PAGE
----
Enoura Observatory: Stepping Stones

“Once the world was steeped in mystery, but now with our access to knowledge about so many things, we need to seek out new horizons for human awareness.”—Odawara Art Foundation

During the Edo period (1603–1867) of national seclusion and peace, Odawara was an important castle town that served as a post station on the Tokaido road connecting Tokyo in the East with Kyoto in the West. After Japan opened its ports to international trade and influence in the middle of the nineteenth century, Odawara faded in importance, as modernization on this stretch of the Pacific coast came to center instead on nearby Yokohama and Tokyo beyond. Consequently, and thankfully, Odawara and its environs have retained much of their old charm and outstanding natural beauty. 

In 2009, the world famous photographer, architect and Renaissance man Sugimoto Hiroshi established the Odawara Art Foundation here to foster the advancement of Japanese culture with a focus on the performing arts. In 2017, the Foundation opened the Enoura Observatory on a site close to Odawara overlooking Sagami Bay. The Observatory extends the Foundation’s mission to “assist in the reconsideration of history” from the production and promotion of performing arts to the revival of traditional architecture, while providing stunning new stages for the former.

A small stage made of smooth, flat Nebukawa stones harvested from the nearby Nebukawa quarry JAPAN JOURNAL PHOTO


The expansive site features structures new and old that incorporate traditional Japanese building styles and methods, “bringing them to life to provide an overview of Japan’s architectural history.”

The structures, which include an art gallery, two outdoor stages, a tea house, miniature shrines and several gates, are dotted about a garden cut from old orchards and a bamboo grove. When I visited one morning in February, the orange trees were heavy with fruit, the nanohana were in bright yellow flower, and the birdsong was loud and like nothing I have ever heard before. What were those birds? Pterodactyls?

The beautiful, wild natural surroundings seem essential for a project such as this, where the idea is to reconnect us with our ancient past and revitalize our sense of wonder. Enoura Observatory thoughtfully limits access to only a small number of visitors at any one time to afford us the necessary time and space for such contemplation.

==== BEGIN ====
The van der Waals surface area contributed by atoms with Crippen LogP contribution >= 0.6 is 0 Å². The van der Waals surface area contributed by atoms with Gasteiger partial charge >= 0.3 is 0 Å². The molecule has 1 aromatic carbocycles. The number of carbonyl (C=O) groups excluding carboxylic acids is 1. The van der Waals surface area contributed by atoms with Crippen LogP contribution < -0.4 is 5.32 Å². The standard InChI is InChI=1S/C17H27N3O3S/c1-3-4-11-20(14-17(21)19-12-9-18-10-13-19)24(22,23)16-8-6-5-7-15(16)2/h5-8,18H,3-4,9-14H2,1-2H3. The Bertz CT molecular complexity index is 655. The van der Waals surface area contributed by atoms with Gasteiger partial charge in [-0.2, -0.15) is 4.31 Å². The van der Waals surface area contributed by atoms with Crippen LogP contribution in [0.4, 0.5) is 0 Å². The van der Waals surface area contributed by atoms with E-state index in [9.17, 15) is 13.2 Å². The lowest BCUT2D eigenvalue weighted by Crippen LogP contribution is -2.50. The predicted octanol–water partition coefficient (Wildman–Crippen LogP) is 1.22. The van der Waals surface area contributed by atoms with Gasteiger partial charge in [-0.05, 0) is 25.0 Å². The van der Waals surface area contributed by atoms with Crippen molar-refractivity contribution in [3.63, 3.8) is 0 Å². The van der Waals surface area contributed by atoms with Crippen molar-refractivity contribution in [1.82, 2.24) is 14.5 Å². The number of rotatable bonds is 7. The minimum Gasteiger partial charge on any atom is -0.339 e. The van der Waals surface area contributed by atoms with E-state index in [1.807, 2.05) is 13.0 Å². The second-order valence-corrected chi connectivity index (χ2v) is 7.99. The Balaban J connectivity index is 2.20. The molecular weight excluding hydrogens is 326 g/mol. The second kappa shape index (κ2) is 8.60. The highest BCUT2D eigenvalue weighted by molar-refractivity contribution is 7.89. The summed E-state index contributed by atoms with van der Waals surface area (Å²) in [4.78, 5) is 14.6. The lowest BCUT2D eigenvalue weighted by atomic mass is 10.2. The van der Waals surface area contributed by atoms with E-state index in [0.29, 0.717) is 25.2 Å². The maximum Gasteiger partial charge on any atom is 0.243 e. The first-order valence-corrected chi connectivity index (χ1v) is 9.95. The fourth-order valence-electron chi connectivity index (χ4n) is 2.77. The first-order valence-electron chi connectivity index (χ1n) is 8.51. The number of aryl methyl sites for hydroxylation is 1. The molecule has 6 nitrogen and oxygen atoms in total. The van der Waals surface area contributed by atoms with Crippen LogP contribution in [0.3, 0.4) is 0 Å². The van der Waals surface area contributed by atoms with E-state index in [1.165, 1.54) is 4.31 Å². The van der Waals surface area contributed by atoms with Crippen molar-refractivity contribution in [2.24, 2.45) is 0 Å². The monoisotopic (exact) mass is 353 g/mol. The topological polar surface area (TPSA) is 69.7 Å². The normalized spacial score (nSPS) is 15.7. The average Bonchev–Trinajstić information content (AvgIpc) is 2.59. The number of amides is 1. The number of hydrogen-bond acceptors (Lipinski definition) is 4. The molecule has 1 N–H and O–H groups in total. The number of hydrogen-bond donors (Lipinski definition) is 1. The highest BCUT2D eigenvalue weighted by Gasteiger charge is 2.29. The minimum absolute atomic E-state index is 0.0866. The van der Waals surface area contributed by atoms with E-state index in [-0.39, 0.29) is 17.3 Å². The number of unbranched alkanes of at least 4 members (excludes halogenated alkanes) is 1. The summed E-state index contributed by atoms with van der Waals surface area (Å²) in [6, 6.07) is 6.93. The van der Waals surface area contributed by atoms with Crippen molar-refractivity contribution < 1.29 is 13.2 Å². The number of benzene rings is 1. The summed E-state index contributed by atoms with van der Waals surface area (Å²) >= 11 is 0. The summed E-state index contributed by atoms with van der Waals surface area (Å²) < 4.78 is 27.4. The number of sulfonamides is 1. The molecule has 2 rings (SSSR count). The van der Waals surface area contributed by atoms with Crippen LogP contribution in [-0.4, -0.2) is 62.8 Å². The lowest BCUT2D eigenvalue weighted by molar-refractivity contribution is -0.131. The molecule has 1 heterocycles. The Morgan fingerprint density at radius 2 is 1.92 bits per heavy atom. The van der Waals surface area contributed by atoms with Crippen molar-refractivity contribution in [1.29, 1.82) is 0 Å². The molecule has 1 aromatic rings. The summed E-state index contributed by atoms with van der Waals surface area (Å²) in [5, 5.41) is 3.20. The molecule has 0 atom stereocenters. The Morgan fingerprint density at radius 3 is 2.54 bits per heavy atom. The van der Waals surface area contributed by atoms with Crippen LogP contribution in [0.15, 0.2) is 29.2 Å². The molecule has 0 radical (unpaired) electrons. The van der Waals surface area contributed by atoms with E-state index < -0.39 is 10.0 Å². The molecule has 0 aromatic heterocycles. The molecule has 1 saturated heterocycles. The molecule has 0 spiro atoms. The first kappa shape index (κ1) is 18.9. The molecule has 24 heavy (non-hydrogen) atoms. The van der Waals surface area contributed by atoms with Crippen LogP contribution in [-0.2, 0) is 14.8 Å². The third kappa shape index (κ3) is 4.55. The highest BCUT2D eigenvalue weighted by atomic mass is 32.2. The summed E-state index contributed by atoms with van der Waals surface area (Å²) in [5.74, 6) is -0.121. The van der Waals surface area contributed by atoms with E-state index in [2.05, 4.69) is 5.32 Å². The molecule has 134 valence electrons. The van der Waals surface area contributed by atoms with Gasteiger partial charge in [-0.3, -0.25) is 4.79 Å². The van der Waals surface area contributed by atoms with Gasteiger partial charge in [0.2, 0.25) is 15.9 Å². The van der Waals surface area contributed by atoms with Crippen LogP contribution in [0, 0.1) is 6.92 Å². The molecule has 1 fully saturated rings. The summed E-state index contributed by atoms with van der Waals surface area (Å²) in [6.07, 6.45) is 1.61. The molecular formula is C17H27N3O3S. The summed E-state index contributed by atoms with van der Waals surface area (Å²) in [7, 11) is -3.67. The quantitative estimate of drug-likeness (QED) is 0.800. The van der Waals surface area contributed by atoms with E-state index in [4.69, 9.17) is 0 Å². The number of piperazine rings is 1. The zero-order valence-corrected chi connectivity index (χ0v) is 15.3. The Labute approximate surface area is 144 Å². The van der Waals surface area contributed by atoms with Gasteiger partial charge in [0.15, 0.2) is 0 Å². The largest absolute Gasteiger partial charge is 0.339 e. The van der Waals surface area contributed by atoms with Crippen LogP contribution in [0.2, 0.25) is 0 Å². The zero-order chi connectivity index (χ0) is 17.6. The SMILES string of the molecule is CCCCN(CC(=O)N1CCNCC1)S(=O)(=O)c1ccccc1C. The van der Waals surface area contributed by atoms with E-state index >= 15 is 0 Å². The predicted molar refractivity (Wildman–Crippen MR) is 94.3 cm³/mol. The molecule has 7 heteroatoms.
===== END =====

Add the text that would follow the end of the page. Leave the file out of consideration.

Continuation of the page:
View from the amphitheater over the Optical Glass Stage and the top of the Winter Solstice Light-Worship Tunnel JAPAN JOURNAL PHOTO


The garden is a treasure trove too of rocks, stones and stone objects ranging from the fossils of prehistory to architectural finds from the Kofun period (250–592) and Kyoto Tramway paving stones of 100 years yore. These are laid out as stepping stones and guideposts to reflection and a renewed sense of self-awareness and place in time. 

A stone pillar here reads, “No hunting, No fishing” and dates from the days when the Buddhist doctrine of compassion toward all living things was law. A guidepost over there was chiseled in 1800 and states, “218 meters to Mt. Shigi.” At the back of the Fossil Cave—an old shed—a “stone rod” from the Jomon period (2500–1300 BCE) is enshrined in glass.

Stone statues and tablets from the sixteenth century collected by Hosomi Kokoan (1901–1978), a modern-day master of the tea ceremony JAPAN JOURNAL PHOTO


The impulse to inward reflection at Enoura Observatory is accentuated by the careful placement of the stones and structures in alignment with the axis of the sun on the mornings of the four seasonal equinoxes. Though only a few people will ever have the chance to witness these precise moments of sunrise-structure alignment at the Observatory, the mystical atmosphere is nevertheless all pervasive and will be familiar to anyone who has visited Stonehenge in the United Kingdom—an ancient stone monument which is oriented towards the sunrise on the summer solstice—or other such ancient megaliths around the world.

“I believe that if we return to our ancient habits of observing the heavens, we will find inklings that point the way to our future,” writes Sugimoto in his guide to the Enoura Observatory.

Rather than share too many photographs here and blunt your sense of wonder, we encourage you to visit Enoura Observatory in real time and investigate the past—and future—with your own eyes.

Alex Hendy, The Japan Journal

Acknowledgments: Odawara Art Foundation, Enoura Observatory guidebook;

For more information and to book tickets:

Meigetsu Gate (“Full Moon Gate”) with a noren curtain bearing the Odawara Art Foundation logo at the entrance to the Enoura Observatory. Constructed in the Muromachi period (1336–1573), the gate originally stood at the entrance to the Meigetsuin Temple in Kamakura  JAPAN JOURNAL PHOTO



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